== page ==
Cat Urinary Tract Blockage – A Survival Guide

Kate Rieger asked:

As a cat owner you must recognize the signs of a cat urinary tract blockage such as your cat straining to urinate, bloody urine or your cat not urinating. If your cat is a male, he is at risk for the very life-threatening complications of a cat urinary tract blockage. If he survives this painful disorder he needs extra attention for improved cat urinary health.

It is easy to forget the strategic role the urinary system plays in keeping your cat alive. This system consists of two kidneys, a bladder, sphincter muscles, two ureters and a urethra. These organs filter out waste products, toxins and excess fluids from the bloodstream, then remove it from his body as urine.

The urethra in your male cat is narrower than in a female cat Tiny bladder stones or mucus can plug the male’s narrower urethra. It doesn’t take much to plug his narrow opening.

You should suspect a cat urinary tract blockage if you notice blood in his urine, your cat straining in the litter box, or no urine.

This is An Emergency Situation

When your cat experiences a cat urinary tract blockage for more than 24 hours his urinary system shuts down. His kidneys stop filtering toxins and this pollutes his bloodstream. This toxin build-up will kill your cat in three to six days.

Unblocking A Blocked Cat

You must seek veterinary help for your cat The vet will feel your cat’s bladder and if there is a blockage the bladder will feel like a peach. Inflamed bladders are small and empty. In any case, your vet needs to be the one making the determination.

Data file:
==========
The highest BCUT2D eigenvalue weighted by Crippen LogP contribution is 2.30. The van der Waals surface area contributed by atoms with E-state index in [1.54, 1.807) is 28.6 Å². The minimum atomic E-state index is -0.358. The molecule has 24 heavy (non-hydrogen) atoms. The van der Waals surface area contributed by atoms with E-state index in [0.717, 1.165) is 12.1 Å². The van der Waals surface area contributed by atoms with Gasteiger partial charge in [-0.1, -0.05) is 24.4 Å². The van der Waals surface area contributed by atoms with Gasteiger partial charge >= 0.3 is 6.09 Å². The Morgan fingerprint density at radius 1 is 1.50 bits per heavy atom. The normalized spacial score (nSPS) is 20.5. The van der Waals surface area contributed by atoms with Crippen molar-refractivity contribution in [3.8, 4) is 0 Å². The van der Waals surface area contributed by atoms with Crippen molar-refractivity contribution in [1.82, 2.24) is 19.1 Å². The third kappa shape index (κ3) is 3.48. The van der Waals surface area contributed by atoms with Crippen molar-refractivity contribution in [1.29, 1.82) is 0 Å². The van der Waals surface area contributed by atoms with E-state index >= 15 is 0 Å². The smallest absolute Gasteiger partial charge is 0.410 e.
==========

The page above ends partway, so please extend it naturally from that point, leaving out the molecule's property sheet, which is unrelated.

As your vet probes your cat’s abdomen and bladder, the pressure may dislodge the obstruction, however this is not common. More often, a urinary catheter is placed into the urethral opening and this breaks up the obstruction. Sometimes a solution is used to flush the plug back into the bladder where it dissolves.

This is a very painful procedure and usually anesthesia is used to sedate your cat In some drastic situations, the catheter does not remove the blockage and the veterinarian must perform a perineal urethrostomy.

Once the blockage is removed the catheter may have to stay in place until the urinary system is able to return to its normal process of removing toxins from the your cat It is equally important to keep your cat well hydrated to replace the expelled fluids, thereby preventing dehydration. Your cat may need intravenous replacement of fluids. Once your cat’s urine stream is strong and your cat is drinking fluids on his own your vet will send your cat home.

At home, your cat is still at risk of another blockage or poor cat urinary health for some time after the initial episode. Now its your job to watch for signs of another cat urinary tract blockage. His bladder’s pH levels are out of whack due to stress, anesthesia and the medications given to him. This can lead to a repeat blockage.

Keep plenty of fresh water in bowls throughout the house. Refill the bowls daily. Reduce or eliminate any additional stress factors on your cat He may prefer to stay in his own bedroom (complete with water bowls and litter box) with the door shut.

Your vet may recommend pain medications to help reduce the urethral spasms and help urine pass. Think twice about using steroids to help with swelling and pain. These anti-inflammatories also promote infections in cats that have had a urinary catheter.

More veterinarians are recommending herbal remedies to help reduce stress in post trauma cats. They are also finding that certain herbs, like Arctostaphylos uva ursi, improve cat urinary health by promoting the proper pH level in the urinary tract system. Berberis vulgaris acts as an anti-inflammatory and has a restorative effect on the bladder. Passiflora incarnata (Passionflower) is an herb used to soothe your cat’s nerves and reduce stress levels.

Loving cat owners do not want their cat to experience the excruciating pain of a cat urinary tract blockage. Nor do they want to have to say ‘Yes’ to a perineal urethrostomy in order to save their cat’s life. Herbal remedies help your cat ‘survive the cure’ and prevent a recurrence.

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